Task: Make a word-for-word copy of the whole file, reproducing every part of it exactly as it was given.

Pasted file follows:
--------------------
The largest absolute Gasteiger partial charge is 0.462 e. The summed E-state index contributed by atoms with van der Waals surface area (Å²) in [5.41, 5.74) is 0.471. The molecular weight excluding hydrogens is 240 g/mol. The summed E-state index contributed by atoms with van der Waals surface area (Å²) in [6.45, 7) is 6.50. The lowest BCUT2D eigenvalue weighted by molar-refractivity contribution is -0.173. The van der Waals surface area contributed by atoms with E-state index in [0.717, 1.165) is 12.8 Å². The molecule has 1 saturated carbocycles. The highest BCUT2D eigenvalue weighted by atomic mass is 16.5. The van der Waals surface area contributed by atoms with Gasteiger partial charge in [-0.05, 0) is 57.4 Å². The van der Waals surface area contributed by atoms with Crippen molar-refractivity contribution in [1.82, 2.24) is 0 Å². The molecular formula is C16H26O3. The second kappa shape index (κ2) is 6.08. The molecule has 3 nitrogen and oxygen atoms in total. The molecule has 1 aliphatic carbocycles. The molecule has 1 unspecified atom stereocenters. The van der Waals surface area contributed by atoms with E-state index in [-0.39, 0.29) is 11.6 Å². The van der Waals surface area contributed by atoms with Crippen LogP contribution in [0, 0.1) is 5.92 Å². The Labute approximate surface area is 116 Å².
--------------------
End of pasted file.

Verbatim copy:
The largest absolute Gasteiger partial charge is 0.462 e. The summed E-state index contributed by atoms with van der Waals surface area (Å²) in [5.41, 5.74) is 0.471. The molecular weight excluding hydrogens is 240 g/mol. The summed E-state index contributed by atoms with van der Waals surface area (Å²) in [6.45, 7) is 6.50. The lowest BCUT2D eigenvalue weighted by molar-refractivity contribution is -0.173. The van der Waals surface area contributed by atoms with E-state index in [0.717, 1.165) is 12.8 Å². The molecule has 1 saturated carbocycles. The highest BCUT2D eigenvalue weighted by atomic mass is 16.5. The van der Waals surface area contributed by atoms with Gasteiger partial charge in [-0.05, 0) is 57.4 Å². The van der Waals surface area contributed by atoms with Crippen molar-refractivity contribution in [1.82, 2.24) is 0 Å². The molecular formula is C16H26O3. The second kappa shape index (κ2) is 6.08. The molecule has 3 nitrogen and oxygen atoms in total. The molecule has 1 aliphatic carbocycles. The molecule has 1 unspecified atom stereocenters. The van der Waals surface area contributed by atoms with E-state index in [-0.39, 0.29) is 11.6 Å². The van der Waals surface area contributed by atoms with Crippen LogP contribution in [0, 0.1) is 5.92 Å². The Labute approximate surface area is 116 Å².